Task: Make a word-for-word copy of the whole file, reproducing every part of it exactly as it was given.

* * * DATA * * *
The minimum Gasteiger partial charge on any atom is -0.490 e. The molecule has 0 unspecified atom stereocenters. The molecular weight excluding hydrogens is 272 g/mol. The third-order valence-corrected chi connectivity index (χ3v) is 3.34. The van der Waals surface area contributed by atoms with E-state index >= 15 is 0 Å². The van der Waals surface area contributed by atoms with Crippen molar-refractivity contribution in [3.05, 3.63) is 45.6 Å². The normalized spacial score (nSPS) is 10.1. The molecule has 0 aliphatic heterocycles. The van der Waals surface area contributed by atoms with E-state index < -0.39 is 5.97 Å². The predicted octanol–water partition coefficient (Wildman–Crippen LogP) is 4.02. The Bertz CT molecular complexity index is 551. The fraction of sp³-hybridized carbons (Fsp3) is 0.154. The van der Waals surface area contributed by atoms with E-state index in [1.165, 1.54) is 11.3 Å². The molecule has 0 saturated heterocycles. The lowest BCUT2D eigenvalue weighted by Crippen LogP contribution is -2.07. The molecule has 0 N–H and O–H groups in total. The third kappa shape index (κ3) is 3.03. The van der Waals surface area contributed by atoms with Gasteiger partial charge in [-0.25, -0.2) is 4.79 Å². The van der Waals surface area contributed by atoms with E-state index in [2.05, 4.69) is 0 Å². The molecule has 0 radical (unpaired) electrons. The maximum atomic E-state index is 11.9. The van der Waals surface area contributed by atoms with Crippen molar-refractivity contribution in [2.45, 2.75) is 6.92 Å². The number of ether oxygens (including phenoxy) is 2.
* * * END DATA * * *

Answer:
The minimum Gasteiger partial charge on any atom is -0.490 e. The molecule has 0 unspecified atom stereocenters. The molecular weight excluding hydrogens is 272 g/mol. The third-order valence-corrected chi connectivity index (χ3v) is 3.34. The van der Waals surface area contributed by atoms with E-state index >= 15 is 0 Å². The van der Waals surface area contributed by atoms with Crippen molar-refractivity contribution in [3.05, 3.63) is 45.6 Å². The normalized spacial score (nSPS) is 10.1. The molecule has 0 aliphatic heterocycles. The van der Waals surface area contributed by atoms with E-state index < -0.39 is 5.97 Å². The predicted octanol–water partition coefficient (Wildman–Crippen LogP) is 4.02. The Bertz CT molecular complexity index is 551. The fraction of sp³-hybridized carbons (Fsp3) is 0.154. The van der Waals surface area contributed by atoms with E-state index in [1.165, 1.54) is 11.3 Å². The molecule has 0 saturated heterocycles. The lowest BCUT2D eigenvalue weighted by Crippen LogP contribution is -2.07. The molecule has 0 N–H and O–H groups in total. The third kappa shape index (κ3) is 3.03. The van der Waals surface area contributed by atoms with Gasteiger partial charge in [-0.25, -0.2) is 4.79 Å². The van der Waals surface area contributed by atoms with E-state index in [2.05, 4.69) is 0 Å². The molecule has 0 radical (unpaired) electrons. The maximum atomic E-state index is 11.9. The van der Waals surface area contributed by atoms with Crippen molar-refractivity contribution in [2.45, 2.75) is 6.92 Å². The number of ether oxygens (including phenoxy) is 2.